A tribute to Dr. Frances Oldham Kelsey: A woman who made a difference

I learned over the weekend that a historic figure in science-based medicine has died. If you know anything about the history of the Food and Drug Administration (FDA), you will know this woman’s name, Frances O. Kelsey, MD, PhD. It turns out that Dr. Kelsey died on Friday at the age of 101. Somehow I missed the news on Friday, but once the story showed up in my news feeds over the weekend, I knew I had to make her today’s topic. Here’s the short version:

The sedative was Kevadon, and the application to market it in America reached the new medical officer at the Food and Drug Administration in September 1960. The drug had already been sold to pregnant women in Europe for morning sickness, and the application seemed routine, ready for the rubber stamp.

But some data on the drug’s safety troubled Dr. Frances Oldham Kelsey, a former family doctor and teacher in South Dakota who had just taken the F.D.A. job in Washington, reviewing requests to license new drugs. She asked the manufacturer, the William S. Merrell Company of Cincinnati, for more information.

Thus began a fateful test of wills. Merrell responded. Dr. Kelsey wanted more. Merrell complained to Dr. Kelsey’s bosses, calling her a petty bureaucrat. She persisted. On it went. But by late 1961, the terrible evidence was pouring in. The drug — better known by its generic name, thalidomide — was causing thousands of babies in Europe, Britain, Canada and the Middle East to be born with flipperlike arms and legs and other defects.

It’s important to understand the context. When Dr. Kelsey received the application for Kevadon, the laws governing drug approval and the power of the FDA were very different than today, and the FDA was a very different agency. Back then, all the FDA was charged with doing was to make sure that the drugs it approved were safe. It’s worth reviewing the history of the FDA up to 1960, when that fateful application for approval from the Merrell Company first crossed the desk of a new medical officer, who also happened to be a woman in what was then most definitely a man’s world in science.

Before 1906, there was no federal law protecting the public from dangerous drugs or food. The decades leading up to that year were a golden age of quackery, with all sorts of patent medicines being sold by wandering salespeople and Bayer sold Heroin as a non-addictive morphine substitute and cough suppressant. Pharmaceutical companies didn’t have to demonstrate safety or efficacy of their drugs before marketing them. It is an age that quacks, understandably, pine for. In 1906, Congress passed and President Theodore Roosevelt signed the Pure Food and Drug Act of 1906. Then, as now, such regulation was not easy to pass. It took muckraking and exposes such as The Jungle by Upton Sinclair to rally support for such a law.

The original law was relatively modest, its main purpose being to ban the foreign and interstate traffic in adulterated and mislabeled food and drug products. It required that active ingredients be placed on the label of a drug’s packaging and that drugs could not fall below purity levels established by the United States Pharmacopeia or the National Formulary. Originally, the law was enforced by the Bureau of Chemistry in the Department of Agriculture, a bureau that didn’t become the Food and Drug Administration until 1930. Originally, the law didn’t require approval of drugs before they could be marketed, and the burden of proof was on the government to demonstrate that a food or drug was adulterated or unsafe.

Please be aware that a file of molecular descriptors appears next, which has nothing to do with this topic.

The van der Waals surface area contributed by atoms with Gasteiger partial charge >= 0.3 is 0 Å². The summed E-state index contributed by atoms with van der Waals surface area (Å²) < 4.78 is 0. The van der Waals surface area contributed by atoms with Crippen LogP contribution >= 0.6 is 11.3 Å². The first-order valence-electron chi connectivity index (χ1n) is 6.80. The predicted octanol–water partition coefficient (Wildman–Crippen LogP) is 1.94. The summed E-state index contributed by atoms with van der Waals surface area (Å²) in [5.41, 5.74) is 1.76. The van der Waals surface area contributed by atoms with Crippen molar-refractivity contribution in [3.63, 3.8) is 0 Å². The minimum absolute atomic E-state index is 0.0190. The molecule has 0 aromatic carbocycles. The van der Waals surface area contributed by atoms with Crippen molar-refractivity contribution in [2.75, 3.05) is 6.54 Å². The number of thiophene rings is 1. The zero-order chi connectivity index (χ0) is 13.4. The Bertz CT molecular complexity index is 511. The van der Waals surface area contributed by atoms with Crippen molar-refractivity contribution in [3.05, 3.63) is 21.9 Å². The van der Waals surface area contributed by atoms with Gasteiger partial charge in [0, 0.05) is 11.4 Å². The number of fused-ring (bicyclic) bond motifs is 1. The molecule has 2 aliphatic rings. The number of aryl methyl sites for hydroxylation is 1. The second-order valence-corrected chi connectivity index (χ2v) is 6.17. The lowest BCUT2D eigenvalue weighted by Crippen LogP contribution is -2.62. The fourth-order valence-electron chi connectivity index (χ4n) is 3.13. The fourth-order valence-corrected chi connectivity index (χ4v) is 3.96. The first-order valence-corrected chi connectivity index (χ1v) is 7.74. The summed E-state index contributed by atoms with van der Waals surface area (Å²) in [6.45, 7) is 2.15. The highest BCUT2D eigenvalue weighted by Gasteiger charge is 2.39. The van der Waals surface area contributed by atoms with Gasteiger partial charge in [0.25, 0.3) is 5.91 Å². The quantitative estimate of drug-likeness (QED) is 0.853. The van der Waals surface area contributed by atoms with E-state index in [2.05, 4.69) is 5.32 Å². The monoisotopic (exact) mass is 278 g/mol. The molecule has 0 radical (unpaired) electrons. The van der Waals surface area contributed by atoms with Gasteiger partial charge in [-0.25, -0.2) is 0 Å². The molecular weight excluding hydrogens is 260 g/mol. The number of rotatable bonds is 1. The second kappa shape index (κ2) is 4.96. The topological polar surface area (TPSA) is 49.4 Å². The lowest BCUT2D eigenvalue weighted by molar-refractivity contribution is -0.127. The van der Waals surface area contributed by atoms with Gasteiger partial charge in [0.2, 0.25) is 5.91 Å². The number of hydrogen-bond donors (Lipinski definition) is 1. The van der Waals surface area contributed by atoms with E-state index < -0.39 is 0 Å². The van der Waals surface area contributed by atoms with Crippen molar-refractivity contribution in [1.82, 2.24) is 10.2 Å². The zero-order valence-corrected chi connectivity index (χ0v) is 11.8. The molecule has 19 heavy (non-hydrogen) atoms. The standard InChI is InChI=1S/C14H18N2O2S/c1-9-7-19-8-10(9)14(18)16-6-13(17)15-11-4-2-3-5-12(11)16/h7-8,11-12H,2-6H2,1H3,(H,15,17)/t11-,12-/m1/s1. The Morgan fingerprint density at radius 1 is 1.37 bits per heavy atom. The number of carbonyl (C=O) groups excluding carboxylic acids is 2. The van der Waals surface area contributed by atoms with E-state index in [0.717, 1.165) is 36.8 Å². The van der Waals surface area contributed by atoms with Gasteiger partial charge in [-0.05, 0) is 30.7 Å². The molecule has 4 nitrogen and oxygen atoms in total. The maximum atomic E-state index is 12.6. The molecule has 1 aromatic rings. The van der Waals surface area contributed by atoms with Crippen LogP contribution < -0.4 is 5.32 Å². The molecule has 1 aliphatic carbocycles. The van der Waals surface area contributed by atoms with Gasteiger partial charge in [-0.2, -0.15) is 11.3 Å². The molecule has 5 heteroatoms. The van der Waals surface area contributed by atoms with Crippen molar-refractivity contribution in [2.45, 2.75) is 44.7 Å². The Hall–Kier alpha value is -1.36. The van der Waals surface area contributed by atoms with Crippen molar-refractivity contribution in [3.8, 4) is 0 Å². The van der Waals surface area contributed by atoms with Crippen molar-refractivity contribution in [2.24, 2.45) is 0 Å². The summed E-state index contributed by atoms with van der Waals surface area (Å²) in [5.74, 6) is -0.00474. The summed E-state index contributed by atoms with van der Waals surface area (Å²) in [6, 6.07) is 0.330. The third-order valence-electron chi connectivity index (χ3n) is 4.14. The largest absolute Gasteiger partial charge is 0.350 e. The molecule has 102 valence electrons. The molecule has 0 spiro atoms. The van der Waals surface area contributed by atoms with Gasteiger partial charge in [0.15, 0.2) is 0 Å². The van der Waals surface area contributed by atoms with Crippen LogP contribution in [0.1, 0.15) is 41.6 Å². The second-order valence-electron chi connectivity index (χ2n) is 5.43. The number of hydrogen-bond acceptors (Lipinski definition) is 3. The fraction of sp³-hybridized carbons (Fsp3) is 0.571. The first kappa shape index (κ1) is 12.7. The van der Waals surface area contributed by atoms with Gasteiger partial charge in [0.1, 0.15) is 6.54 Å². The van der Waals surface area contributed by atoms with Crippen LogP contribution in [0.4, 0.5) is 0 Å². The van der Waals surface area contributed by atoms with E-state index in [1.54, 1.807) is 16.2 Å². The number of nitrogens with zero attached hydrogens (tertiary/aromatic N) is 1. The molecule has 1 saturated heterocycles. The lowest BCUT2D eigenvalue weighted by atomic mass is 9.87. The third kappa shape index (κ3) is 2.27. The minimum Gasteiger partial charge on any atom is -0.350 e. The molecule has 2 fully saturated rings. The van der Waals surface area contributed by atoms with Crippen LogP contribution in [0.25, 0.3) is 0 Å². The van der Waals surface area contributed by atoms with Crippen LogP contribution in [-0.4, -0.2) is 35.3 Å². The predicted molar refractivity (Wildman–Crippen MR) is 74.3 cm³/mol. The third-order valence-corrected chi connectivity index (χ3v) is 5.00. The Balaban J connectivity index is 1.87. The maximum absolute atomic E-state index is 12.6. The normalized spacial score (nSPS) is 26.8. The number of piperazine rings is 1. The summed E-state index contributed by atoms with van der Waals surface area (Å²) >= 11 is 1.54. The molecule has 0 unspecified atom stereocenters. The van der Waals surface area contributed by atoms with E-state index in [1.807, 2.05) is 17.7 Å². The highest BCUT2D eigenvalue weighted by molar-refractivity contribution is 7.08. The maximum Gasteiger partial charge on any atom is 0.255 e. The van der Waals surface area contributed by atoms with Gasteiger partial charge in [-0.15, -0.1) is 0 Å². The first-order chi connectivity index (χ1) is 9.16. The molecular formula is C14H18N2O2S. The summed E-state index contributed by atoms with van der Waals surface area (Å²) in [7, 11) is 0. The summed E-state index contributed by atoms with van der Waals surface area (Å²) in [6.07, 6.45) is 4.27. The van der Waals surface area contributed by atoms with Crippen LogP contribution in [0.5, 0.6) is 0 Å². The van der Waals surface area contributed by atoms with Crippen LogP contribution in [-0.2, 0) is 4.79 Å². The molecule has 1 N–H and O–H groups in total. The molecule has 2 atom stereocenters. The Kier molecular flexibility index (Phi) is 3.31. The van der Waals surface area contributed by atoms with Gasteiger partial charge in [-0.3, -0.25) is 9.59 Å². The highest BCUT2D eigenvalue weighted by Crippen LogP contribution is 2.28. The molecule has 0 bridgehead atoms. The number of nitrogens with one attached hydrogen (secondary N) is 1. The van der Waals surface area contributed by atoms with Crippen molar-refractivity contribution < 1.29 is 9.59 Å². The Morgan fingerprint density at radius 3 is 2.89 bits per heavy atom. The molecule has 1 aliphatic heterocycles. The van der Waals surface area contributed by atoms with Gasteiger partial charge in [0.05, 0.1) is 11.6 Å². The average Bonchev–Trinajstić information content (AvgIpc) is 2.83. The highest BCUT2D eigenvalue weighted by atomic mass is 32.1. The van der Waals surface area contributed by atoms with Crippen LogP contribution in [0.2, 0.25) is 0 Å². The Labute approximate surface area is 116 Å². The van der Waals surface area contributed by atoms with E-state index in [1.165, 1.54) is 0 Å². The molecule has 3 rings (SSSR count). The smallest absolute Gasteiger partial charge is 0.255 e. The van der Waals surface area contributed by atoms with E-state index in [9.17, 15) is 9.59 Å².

Clearly, the law had relatively little in the way of teeth back then. For instance, in 1910 the government seized a large quantity of a product called Johnson’s Mild Combination Treatment for Cancer, whose manufacturer falsely claimed it could cure cancer. In the legal action that followed the Supreme Court ruled that the false claims of effectiveness were not within the Pure Food and Drugs Act. To address this weakness, Congress enacted the Sherley Amendment in 1912, which prohibited labeling medicines with false therapeutic claims. Unfortunately, the burden of proof on the government under the Sherley Amendment was high:

“To establish fraud, the bureau had to show that the manufacturer knew the product was worthless, and this proved difficult in many cases,” Swann says. For example, Lee Barlett, a former shirt salesman from Pittsburgh, promoted a medicine called Banbar as being effective for diabetes. Banbar was an extract of horsetail weed. The government took Barlett to court for selling a misbranded drug and even showed the death certificates of people with diabetes who had taken Banbar. But the jury ruled in Barlett’s favor.

The next major change in the Pure Food and Drug Act came in the 1930s. By the early 1930s, it was widely recognized that the Pure Food and Drugs Act of 1906 was obsolete, but there was no agreement over how to modernize it. It took years to come up with a compromise, which did happen by 1937, but Congress was going nowhere in passing a new law. Then disaster struck, the 1937 Elixir Sulfanilamide Incident, which killed over 100 people in 15 states:

Sulfanilamide, a drug used to treat streptococcal infections, had been shown to have dramatic curative effects and had been used safely for some time in tablet and powder form. In June 1937, however, a salesman for the S.E. Massengill Co., in Bristol, Tenn., reported a demand in the southern states for the drug in liquid form. The company’s chief chemist and pharmacist, Harold Cole Watkins, experimented and found that sulfanilamide would dissolve in diethylene glycol. The company control lab tested the mixture for flavor, appearance, and fragrance and found it satisfactory. Immediately, the company compounded a quantity of the elixir and sent shipments–633 of them–all over the country.

The new formulation had not been tested for toxicity. At the time the food and drugs law did not require that safety studies be done on new drugs. Selling toxic drugs was, undoubtedly, bad for business and could damage a firm’s reputation, but it was not illegal.

Because no pharmacological studies had been done on the new sulfanilamide preparation, Watkins failed to note one characteristic of the solution. Diethylene glycol, a chemical normally used as an antifreeze, is a deadly poison.

From the perspective of 2015, it’s hard to believe that any chemist could do something so completely boneheaded. Even back then, it was known that diethylene glycol was toxic, as even just a review of the medical literature would have revealed. After all, the first case of fatality from diethylene glycol poisoning had only been reported in 1930, and the studies showing that it could cause kidney failure had been published. Even in the absence of a literature review, animal testing would have revealed the extreme toxicity, but, for whatever reason, S. E. Massengill Company didn’t do a literature search or animal testing. It just marketed the its new formulation of its drug.